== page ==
A key Cherokee agent in southeast Tennessee, Return Jonathan Meigs arrived in Tennessee in May 1801 to fill the combined position of agent to the Cherokee Nation and military agent for the United States War Department. Colonel Meigs, who was from Connecticut and later Ohio, had already completed a long and successful military career. The U.S. Congress awarded him a presentation sword for heroic behavior during the Revolutionary War.
Colonel Meigs located his first Tennessee base of operations at Fort Southwest Point near present-day Kingston. His office and the Cherokee Agency remained at that location from 1801 until 1807. He supervised relocation of the agency and the U.S. “factory” for trade with the Cherokees at Tellico Blockhouse to a new post named Hiwassee Garrison near the mouth of the Hiwassee River. Meigs functioned in his dual roles as Cherokee and military agent at Hiwassee Garrison until 1813, when the Federal soldiers stationed there were withdrawn. He remained as Cherokee agent, but in 1815 he moved the agency a few miles up the Hiwassee River. He relocated a third time in 1817 and continued as agent at the new location until his death on January 28, 1823. Within the context of U.S. government policy for the southern Indians, Meigs devoted his twenty-two-year career as Cherokee agent to promoting the well-being of the Cherokees, defending their rights during treaty negotiations, and encouraging their efforts to establish their own republican form of government.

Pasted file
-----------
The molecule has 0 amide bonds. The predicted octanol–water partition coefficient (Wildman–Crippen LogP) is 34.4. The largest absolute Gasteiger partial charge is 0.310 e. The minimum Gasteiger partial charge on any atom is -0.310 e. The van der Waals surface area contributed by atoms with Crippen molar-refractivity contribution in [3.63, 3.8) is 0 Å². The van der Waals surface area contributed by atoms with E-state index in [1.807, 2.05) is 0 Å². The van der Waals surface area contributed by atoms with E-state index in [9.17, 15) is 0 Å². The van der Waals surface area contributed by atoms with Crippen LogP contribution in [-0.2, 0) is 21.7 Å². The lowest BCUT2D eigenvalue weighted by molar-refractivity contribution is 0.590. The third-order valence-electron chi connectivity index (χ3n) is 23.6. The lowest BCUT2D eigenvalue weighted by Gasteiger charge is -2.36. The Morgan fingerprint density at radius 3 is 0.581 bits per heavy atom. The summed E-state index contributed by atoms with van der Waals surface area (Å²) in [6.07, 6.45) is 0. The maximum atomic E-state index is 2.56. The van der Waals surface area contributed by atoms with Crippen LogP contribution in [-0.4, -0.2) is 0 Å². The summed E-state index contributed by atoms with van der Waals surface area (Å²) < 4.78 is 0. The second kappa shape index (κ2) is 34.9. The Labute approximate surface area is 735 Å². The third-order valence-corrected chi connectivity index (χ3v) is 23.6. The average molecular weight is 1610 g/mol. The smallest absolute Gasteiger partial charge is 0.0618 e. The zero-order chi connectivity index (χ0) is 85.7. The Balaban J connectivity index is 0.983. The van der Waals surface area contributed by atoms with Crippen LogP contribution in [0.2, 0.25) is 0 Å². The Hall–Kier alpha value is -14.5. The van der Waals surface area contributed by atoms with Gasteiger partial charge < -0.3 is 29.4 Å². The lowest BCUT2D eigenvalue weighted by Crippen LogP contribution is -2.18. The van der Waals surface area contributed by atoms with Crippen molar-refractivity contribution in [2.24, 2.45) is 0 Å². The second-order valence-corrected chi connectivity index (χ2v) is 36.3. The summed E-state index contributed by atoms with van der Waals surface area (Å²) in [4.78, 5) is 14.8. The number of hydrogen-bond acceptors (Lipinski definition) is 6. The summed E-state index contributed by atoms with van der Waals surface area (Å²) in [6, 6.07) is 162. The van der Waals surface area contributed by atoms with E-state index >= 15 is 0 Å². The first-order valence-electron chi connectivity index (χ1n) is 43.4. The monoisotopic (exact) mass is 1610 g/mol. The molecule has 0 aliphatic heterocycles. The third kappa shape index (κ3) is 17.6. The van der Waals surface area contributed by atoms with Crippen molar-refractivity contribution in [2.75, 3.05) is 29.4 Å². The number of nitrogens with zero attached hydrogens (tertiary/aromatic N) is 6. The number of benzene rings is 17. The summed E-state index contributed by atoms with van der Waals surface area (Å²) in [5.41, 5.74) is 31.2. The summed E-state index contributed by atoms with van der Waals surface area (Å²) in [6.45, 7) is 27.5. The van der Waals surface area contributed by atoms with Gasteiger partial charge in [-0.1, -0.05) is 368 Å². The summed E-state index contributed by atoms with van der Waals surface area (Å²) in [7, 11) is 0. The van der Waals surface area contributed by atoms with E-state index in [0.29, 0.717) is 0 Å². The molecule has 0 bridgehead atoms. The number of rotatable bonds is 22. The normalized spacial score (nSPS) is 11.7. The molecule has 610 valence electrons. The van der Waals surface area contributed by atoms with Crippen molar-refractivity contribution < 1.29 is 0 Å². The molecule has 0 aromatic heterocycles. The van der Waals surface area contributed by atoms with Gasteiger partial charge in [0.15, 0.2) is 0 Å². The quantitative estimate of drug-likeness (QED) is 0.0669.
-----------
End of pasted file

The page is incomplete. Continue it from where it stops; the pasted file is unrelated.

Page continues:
In 1823 the remains of Colonel Return Jonathan Meigs were brought to the “Garrison Cemetery” near the Rhea County site of the former Hiwassee Garrison and placed next to those of his wife Grace and son Timothy. The adjoining county of Meigs was named in his honor.
Henry T. Malone, “Return Jonathan Meigs–Indian Agent Extraordinary,” East Tennessee Historical Society Publications, 28 (1956): 3-22